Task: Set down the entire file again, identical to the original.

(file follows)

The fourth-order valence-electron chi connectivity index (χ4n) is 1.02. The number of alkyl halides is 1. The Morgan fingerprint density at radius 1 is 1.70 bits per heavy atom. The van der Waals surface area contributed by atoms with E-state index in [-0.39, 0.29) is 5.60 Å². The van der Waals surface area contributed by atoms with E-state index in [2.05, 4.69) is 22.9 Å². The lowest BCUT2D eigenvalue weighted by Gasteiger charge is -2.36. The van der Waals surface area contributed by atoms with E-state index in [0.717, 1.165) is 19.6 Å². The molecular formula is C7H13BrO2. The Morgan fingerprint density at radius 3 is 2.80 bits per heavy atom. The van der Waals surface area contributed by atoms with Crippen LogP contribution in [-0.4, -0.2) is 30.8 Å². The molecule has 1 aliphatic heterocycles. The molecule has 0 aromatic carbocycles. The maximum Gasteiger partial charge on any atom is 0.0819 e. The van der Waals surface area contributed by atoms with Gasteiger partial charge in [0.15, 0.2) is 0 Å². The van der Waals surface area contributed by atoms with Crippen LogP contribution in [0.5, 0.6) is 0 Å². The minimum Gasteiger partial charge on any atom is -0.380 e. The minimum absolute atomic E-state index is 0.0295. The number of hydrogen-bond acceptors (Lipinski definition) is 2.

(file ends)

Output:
The fourth-order valence-electron chi connectivity index (χ4n) is 1.02. The number of alkyl halides is 1. The Morgan fingerprint density at radius 1 is 1.70 bits per heavy atom. The van der Waals surface area contributed by atoms with E-state index in [-0.39, 0.29) is 5.60 Å². The van der Waals surface area contributed by atoms with E-state index in [2.05, 4.69) is 22.9 Å². The lowest BCUT2D eigenvalue weighted by Gasteiger charge is -2.36. The van der Waals surface area contributed by atoms with E-state index in [0.717, 1.165) is 19.6 Å². The molecular formula is C7H13BrO2. The Morgan fingerprint density at radius 3 is 2.80 bits per heavy atom. The van der Waals surface area contributed by atoms with Crippen LogP contribution in [-0.4, -0.2) is 30.8 Å². The molecule has 1 aliphatic heterocycles. The molecule has 0 aromatic carbocycles. The maximum Gasteiger partial charge on any atom is 0.0819 e. The van der Waals surface area contributed by atoms with Gasteiger partial charge in [0.15, 0.2) is 0 Å². The van der Waals surface area contributed by atoms with Crippen LogP contribution in [0.5, 0.6) is 0 Å². The minimum Gasteiger partial charge on any atom is -0.380 e. The minimum absolute atomic E-state index is 0.0295. The number of hydrogen-bond acceptors (Lipinski definition) is 2.